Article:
It seems like Medicare has been around forever, but actually, President Lyndon Baines Johnson called on the Congress to create Medicare in 1964 and signed the bill creating it on July 30, 1965. Medicare services began July 1, 1966 when more than 19 million Americans 65 and older enrolled in the program.
Basically, the traditional (or original) Medicare is a health insurance program and has deductibles and copayments. Medicare was not established to pay all the health care costs of participants. Routine vision and hearing care are not covered by traditional Medicare.
Components of traditional Medicare consist of three parts:
Participants enrolled in traditional Medicare may use services from health care providers who accept Medicare.
Medicare Advantage (also known as Medicare Part C plan) offers a variety of plans offering managed care options, or coordinated care options. These plans are offered by private insurers and health care organizations contracted with Center for Medicare and Medicaid Services (CMS).
Individuals are eligible to enroll for Medicare coverage the first day of the month in which they turn 65. They are eligible the month before they turn 65 if their birthday is on the first of the month. Medicare eligibility is tied to Social Security benefits. Individuals must be eligible for Social Security to be eligible for Medicare.
Additional information can be found at official Medicare website.
Landlords who want to deduct 100 percent of their rental property expenses must be sure to watch the personal use of their rental property.
In the case of Mark A. Van Malssen and Patricia D. Kiley v. Commissioner, T.C. Memo 2014-236, T.C.M., the taxpayers were limited in the amount of rental expenses that they could claim because their personal use of the rental property exceeded 14 days.There is a section in the Internal Revenue Code that limits the amount of rental expenses that can be deducted when personal use of the rental property exceeds 14 days. When that is the case, instead of being able to deduct 100 percent of rental expenses, the owner must allocate those expenses.
The allocation percentage is derived by dividing the number of days the property was rented by the total number of days that the rental property was used. The number of days the rental property was used is determined by adding the rental days and the personal use days together.
Mark A. Van Malssen and Patricia D. Kiley had deducted 100 percent of their rental property expenses on their 2008 and 2010 jointly filed 1040 returns. In both of these years, it was determined by the facts and circumstances of the case that the personal use of the rental property had exceeded 14 days.
Therefore, instead of deducting 100 percent of their expenses, they should have allocated the expenses based on the above allocation percentage.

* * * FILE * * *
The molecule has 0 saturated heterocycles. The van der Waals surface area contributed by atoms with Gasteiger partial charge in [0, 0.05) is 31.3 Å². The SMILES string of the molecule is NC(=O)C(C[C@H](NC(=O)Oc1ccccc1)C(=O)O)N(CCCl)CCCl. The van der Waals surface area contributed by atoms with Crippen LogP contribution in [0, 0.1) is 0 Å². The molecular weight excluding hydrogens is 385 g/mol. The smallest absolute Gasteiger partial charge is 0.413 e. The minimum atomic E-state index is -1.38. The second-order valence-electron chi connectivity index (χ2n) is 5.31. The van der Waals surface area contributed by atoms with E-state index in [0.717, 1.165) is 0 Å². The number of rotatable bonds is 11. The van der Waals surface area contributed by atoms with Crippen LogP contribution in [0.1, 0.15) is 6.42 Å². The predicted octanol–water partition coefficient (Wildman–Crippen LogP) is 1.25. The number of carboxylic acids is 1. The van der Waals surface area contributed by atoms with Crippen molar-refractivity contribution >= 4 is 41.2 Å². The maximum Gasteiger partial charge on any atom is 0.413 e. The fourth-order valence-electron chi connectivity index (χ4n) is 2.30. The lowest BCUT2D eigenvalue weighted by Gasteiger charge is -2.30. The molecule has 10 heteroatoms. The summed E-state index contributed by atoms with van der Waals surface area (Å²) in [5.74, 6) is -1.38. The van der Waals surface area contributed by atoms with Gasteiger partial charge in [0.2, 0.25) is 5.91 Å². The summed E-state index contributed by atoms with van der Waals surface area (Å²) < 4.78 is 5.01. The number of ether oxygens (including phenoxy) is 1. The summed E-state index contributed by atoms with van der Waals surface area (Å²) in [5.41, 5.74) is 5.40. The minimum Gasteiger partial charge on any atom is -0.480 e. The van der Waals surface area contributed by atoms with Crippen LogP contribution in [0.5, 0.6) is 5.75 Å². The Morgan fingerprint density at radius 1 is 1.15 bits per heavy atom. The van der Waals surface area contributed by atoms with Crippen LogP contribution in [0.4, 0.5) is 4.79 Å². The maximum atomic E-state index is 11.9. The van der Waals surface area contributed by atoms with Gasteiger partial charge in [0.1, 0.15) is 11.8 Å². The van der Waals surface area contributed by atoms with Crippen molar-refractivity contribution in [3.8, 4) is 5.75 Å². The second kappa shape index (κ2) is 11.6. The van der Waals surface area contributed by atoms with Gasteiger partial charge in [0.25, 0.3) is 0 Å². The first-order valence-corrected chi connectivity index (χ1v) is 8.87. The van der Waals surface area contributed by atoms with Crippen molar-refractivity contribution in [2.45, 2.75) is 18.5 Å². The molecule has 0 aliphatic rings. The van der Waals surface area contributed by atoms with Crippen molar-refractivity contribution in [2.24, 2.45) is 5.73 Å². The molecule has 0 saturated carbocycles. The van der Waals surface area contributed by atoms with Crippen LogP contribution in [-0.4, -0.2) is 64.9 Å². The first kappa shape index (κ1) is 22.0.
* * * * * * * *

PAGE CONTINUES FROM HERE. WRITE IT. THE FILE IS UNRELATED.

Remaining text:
The issue in this case was how many personal days the taxpayers had used their rental property. The taxpayers said they used the rental property in both 2008 and 2010 for 14 days. Had this beenthe only personal use of the rental property, they would have been entitled to claim 100 percent of the rental expenses as a deduction.
An IRS regulation states that when the principal purpose of use of the dwelling unit is to make repairs and maintenance, those days do not count as personal days.
Whether the principal purpose is for repairs and maintenance or for personal use is determined under a facts-and-circumstances test.
A number of times over the course of 2008 and 2010 Mr. Van Malssen made the 350-mile trip from his home to the rental property in South Carolina. If the purpose of the trip is deemed to be primarily business, then the travel days are not considered to be personal days. If the primary purpose of the trip is personal, then those travel days are considered to be personal days.
The travel days were caused because it took the whole day for Mr. Van Malssen to drive from his personal residence to the rental property.
Mr. Van Malssen kept very detailed logbooks regarding his personal and business use of the rental property. The court used thoselogbooks when determining whether the different travel days counted as personal use days.
When traveling to the rental property, if more than 50 percent of the days spent at the rental property are related to making repairs and maintenance, then all of the days spent at the rental property and the one day of travel time are all deemed to be nonpersonal use.
But if less than 50 percent of the days spent at the rental property were related to repairs and maintenance, then the one day of travel time is deemed to be personal use time.
Because the court ruled that some of the travel time from the main residence to the rental property was properly counted as personal time, the taxpayers exceeded 14 personal use days in both tax years 2008 and 2010.
Because of this fact, the taxpayers were required to allocate the rental property expenses instead of deducting 100 percent of them. The court denied some of the rental expenses and a deficiency judgment was asserted against the taxpayers.
©2014 CPAmerica International
Discharge of debt is generally considered income for tax purposes – and it will be again in 2014 for principal residence indebtedness.